Lakefront

Riverside

Resort/
Condo

Woods
Cabin

Oceanfront

Island

Lakefront
Cabin

Newfoundland

$250,000

$200,000


$180,000

$300,000


$300,000

 

Prince Edward Island









Lakefront

Riverside

Resort/
Condo

Woods
Cabin

Oceanfront

Island

Lakefront
Cabin

Prince Edward Island

$120,000

$120,000


$100,000

$150,000



 

Nova Scotia









Lakefront

Riverside

Resort/
Condo

Woods
Cabin

Oceanfront

Island

Lakefront
Cabin

Nova Scotia

$325,000

$275,000


$175,000

$400,000

$180,000


 

New Brunswick









Lakefront

Riverside

Resort/
Condo

Woods
Cabin

Oceanfront

Island

Lakefront
Cabin

Fredericton

$97,000







Perth and Rowena


$275,000


$100,000




Southeast New Brunswick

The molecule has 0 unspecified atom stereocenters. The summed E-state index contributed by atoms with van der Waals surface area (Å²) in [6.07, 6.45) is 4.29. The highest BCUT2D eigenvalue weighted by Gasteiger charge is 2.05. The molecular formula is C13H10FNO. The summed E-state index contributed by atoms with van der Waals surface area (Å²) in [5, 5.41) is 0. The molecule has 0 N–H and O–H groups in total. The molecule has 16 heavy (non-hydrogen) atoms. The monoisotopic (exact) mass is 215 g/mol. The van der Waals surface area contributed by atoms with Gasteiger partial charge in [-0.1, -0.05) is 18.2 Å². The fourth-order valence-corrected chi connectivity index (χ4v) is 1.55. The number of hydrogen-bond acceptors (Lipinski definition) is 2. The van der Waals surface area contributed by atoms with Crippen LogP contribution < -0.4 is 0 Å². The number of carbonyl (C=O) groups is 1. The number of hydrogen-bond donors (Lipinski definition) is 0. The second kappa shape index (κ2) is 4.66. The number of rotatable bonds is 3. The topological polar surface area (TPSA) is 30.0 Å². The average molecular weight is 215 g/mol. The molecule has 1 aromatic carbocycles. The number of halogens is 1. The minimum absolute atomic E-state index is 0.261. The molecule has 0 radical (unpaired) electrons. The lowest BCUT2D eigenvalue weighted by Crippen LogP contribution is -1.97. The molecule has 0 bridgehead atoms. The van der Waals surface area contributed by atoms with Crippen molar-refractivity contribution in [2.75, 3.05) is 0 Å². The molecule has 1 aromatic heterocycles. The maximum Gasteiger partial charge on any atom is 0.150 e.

$150,000

$150,000

$200,000

$40,000

$250,000



 


Quebec









Lakefront

Riverside

Resort/
Condo

Woods
Cabin

Oceanfront

Island

Lakefront
Cabin

Chaudière-Appalaches (Lac
Saint-François)

$350,000

$200,000






Capitale-Nationale  (Charlevoix,
Mont Sainte-Anne, Saint-Ferréol-
les-Neiges)

$229,000

$152,000


$79,000

$242,000



Estrie (Lac Brome, Sutton,
Bromont)

$350,000

$350,000

$210,000

$300,000




Estrie (Memphrémagog)

$308,000



$260,000




Lanaudière (Sainte-Julienne,
Rawdon, Saint-Alphonse, Saint-
Donat, Sainte-Marceline, Saint-
Come)

$450,000

$200,000

$150,000

$150,000




The Laurentides (Mont-
Tremblant, Lac Supérieur, Lac
Labelle)

$750,000

$400,000

$350,000

$350,000




The Laurentides (Saint-Sauveur,
Sainte-Adèle, Saint-Adolph
d'Howard, Sainte-Marguerite-du-
Lac-Masson)

$260,000

$195,000






Capitale-Nationale (RCM de la
Jacques-Cartier: Lac-St-Joseph,
Lac-Beauport, Lac Delage, Lac
Croche, Fossambeault-sur-le-Lac)

$600,000

$350,000

$250,000

$250,000




Capitale-Nationale (RCM de la
Jacques-Cartier: Sainte-Brigitte-